Please can someone explain me the concept of SP3 in simple terms as i dont find any good resource to understand this.
I understand that passing the traffic through different devices will impact throughput and add latency,but how does PA works to overcome that.
I have gone through this document and still the terms are confusing.
When we say single pass is this means that the same software is used for all the functions of IPS,AV etc without having to use different modules for each function..?
To understand it better an example of a competitor may be useful. So with a such a firewall you already see this difference to paloalto in the specifications. In their specsheets you firstly see a huge number for throuput with does not mean anything, because its just the theoretical throughput without any features enabled. (The following is an example an is probably not 100% accurate with the numbers) If you then add URL filtering, the throuput gets cut by at least 3. Add application control and the throughput is again cut by 2 ore more. Next you add IPS and the theoretical throuput will again decrease and lastly if you also enable malware scanning there is only a very little fraction of the initial theoretical throughput left.
In paloalto specs you have two numbers: general throughput with app-id and threat prevention throughput.
So back to the competitor: the processor there needs to track the traffic and has to decide to what additional processors the traffic needs to be forwarded. As you probably already see from their specs this does not look like it is done in one step. It's more like this if you have enabled all features: processor-->url engine-->processor-->application-->processor-->IPS-->processor-->AV-->processor
With paloalto there are also multiple steps the traffic has to go through but it is (as SP3 states) one straightforward approach (as you can see on the image in the document from my first post) and not this back and forth in other products. It even gets worse when other products have one general processor and then the manufacturer decided to implement also NGFW features like paloalto. The trafficflow is then still the same as described above but has to go back and forth between different processes. This way the throughput decreases even more with more features enabled.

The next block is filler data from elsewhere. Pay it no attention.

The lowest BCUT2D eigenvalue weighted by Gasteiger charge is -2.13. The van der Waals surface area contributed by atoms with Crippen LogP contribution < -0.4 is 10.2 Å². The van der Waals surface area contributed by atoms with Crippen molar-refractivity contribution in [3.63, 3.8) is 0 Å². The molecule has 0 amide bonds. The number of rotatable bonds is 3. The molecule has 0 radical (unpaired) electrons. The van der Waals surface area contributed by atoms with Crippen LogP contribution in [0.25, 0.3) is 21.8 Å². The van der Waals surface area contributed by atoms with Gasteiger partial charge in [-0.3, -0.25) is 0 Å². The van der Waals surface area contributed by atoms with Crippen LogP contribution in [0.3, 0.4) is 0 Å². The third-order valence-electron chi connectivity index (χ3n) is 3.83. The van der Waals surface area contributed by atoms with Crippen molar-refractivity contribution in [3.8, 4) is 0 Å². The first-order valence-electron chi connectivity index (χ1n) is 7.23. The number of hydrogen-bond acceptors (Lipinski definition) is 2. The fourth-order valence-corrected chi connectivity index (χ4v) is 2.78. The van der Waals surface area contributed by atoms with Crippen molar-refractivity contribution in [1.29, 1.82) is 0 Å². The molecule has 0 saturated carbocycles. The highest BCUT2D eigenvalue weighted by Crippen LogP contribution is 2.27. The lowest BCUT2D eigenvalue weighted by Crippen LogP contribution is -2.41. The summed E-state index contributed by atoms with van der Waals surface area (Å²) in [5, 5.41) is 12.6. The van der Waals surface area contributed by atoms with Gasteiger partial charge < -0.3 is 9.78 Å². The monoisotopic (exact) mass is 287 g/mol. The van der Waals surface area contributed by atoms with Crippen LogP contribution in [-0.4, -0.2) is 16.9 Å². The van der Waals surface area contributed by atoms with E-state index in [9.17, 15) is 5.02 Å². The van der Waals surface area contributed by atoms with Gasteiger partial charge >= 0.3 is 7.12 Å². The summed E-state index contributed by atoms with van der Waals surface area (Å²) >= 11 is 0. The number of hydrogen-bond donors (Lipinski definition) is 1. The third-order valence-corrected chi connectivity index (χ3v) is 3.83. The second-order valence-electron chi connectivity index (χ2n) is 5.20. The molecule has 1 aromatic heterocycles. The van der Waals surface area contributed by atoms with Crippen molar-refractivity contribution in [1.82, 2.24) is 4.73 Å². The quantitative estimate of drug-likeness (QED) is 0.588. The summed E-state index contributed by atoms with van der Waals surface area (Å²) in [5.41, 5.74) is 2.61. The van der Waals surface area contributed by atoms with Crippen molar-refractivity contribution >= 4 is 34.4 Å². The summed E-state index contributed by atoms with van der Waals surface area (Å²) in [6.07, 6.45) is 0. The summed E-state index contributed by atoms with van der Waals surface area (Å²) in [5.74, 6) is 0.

Hope this helps a little.
Thanks for the response.
So is this mean that the packet is passed through all these engines in PA at the same time..? If i understand it correctly.
Or it passed step by step from each module.
The overall flow with EVERYTHING (user-ID, decryption, NAT, ...) is a little more complex but it remains the same that it is one path the packet has to take through a paloalto firewall.
In a paloalto this is only one engine: Content-ID/SP3.
May be we have to go one step back. After a pattern based application identification the firewall checks what security profiles are applied to the matching security rule and does the SP3 setup (preparation to tell the content-ID engine what to scan according to security profiles). Then the packet is processed by content-ID/SP3 and here we have the step that PA does in a single pass that other vendors do in a multi pass approach. But now, to be honest, I am not exactly sure about the word parrallel. Its either that there are more than one packed packet processed at the same time and may be also by multiple FPGAs or it is that the packet will be processed by multiple specific FPGAs (AV, IPS, URL, ...) at the same time/in parralel and every FPGA does it's specific job. In both ways the packet then will be forwarded/discarded according to the security profile action or sent pack to app-ID if the content inspection found an app change im the decision.
Thanks a lot for taking time and responding and as u said the word PARALLEL is a confusion.
May be someone from the PA team can clarify on this whether the packet is acted upon by all the features at the sametime i.e all the featueres working in parallel.
Single pass is a descriptor for the software component.
The parallel aspect describes the hardware. It's parallel because each firewall platform has dedicated networking and security processors. A simplified example: the PA-220 has 2 security processors, while a 7080 chassis has 64 security processors _per_linecard_ (up to 10 line cards total). A firewall session is assigned to one of those cores and processed. Multiple sessions are assigned to their respective cores and the firewall platform is capable of processing those sessions in parallel (each with a single pass).
Does that help?
You can get the whitepaper here if you want to read more about it: Palo Alto Networks Single-Pass Architecture: Integrated, Prevention-Oriented Security
In short, single pass means a single packet will only pass through the processing chain once, it will be inspected by several sub-processes ensuring coherence to App-ID (protocol decoding, decryption, signatures and heuristics),content-ID and URL filtering.
As @jvalentine mentions the firewall has specialized (multicore) hardware (security processing, signature matching and network processing) that can process multiple sessions in parallel.
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